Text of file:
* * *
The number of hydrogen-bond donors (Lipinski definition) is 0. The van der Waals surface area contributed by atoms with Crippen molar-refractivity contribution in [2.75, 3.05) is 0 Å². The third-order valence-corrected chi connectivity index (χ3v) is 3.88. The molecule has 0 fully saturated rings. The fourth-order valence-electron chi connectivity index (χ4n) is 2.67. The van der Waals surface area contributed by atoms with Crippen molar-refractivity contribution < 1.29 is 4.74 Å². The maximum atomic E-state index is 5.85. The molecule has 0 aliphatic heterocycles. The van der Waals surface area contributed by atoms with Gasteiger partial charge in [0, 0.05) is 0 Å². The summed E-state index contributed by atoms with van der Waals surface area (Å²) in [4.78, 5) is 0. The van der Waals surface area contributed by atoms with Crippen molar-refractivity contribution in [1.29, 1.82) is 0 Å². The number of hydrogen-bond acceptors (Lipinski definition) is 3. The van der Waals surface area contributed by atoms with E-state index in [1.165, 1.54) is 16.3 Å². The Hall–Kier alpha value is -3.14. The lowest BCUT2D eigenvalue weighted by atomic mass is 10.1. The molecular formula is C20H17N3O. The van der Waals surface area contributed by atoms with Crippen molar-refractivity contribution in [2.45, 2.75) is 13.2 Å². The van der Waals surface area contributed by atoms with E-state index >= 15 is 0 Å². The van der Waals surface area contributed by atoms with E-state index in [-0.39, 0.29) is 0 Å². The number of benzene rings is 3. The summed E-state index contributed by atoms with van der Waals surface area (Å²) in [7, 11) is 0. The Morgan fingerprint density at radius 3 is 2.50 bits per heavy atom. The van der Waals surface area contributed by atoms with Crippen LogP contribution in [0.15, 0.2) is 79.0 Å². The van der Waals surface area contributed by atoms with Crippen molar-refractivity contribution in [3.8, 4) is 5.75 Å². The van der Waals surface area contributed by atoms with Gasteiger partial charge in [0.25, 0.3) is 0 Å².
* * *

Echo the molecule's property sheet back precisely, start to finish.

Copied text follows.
The number of hydrogen-bond donors (Lipinski definition) is 0. The van der Waals surface area contributed by atoms with Crippen molar-refractivity contribution in [2.75, 3.05) is 0 Å². The third-order valence-corrected chi connectivity index (χ3v) is 3.88. The molecule has 0 fully saturated rings. The fourth-order valence-electron chi connectivity index (χ4n) is 2.67. The van der Waals surface area contributed by atoms with Crippen molar-refractivity contribution < 1.29 is 4.74 Å². The maximum atomic E-state index is 5.85. The molecule has 0 aliphatic heterocycles. The van der Waals surface area contributed by atoms with Gasteiger partial charge in [0, 0.05) is 0 Å². The summed E-state index contributed by atoms with van der Waals surface area (Å²) in [4.78, 5) is 0. The van der Waals surface area contributed by atoms with Crippen molar-refractivity contribution in [1.29, 1.82) is 0 Å². The number of hydrogen-bond acceptors (Lipinski definition) is 3. The van der Waals surface area contributed by atoms with E-state index in [1.165, 1.54) is 16.3 Å². The Hall–Kier alpha value is -3.14. The lowest BCUT2D eigenvalue weighted by atomic mass is 10.1. The molecular formula is C20H17N3O. The van der Waals surface area contributed by atoms with Crippen molar-refractivity contribution in [2.45, 2.75) is 13.2 Å². The van der Waals surface area contributed by atoms with E-state index >= 15 is 0 Å². The van der Waals surface area contributed by atoms with E-state index in [-0.39, 0.29) is 0 Å². The number of benzene rings is 3. The summed E-state index contributed by atoms with van der Waals surface area (Å²) in [7, 11) is 0. The Morgan fingerprint density at radius 3 is 2.50 bits per heavy atom. The van der Waals surface area contributed by atoms with Crippen LogP contribution in [0.15, 0.2) is 79.0 Å². The van der Waals surface area contributed by atoms with Crippen molar-refractivity contribution in [3.8, 4) is 5.75 Å². The van der Waals surface area contributed by atoms with Gasteiger partial charge in [0.25, 0.3) is 0 Å².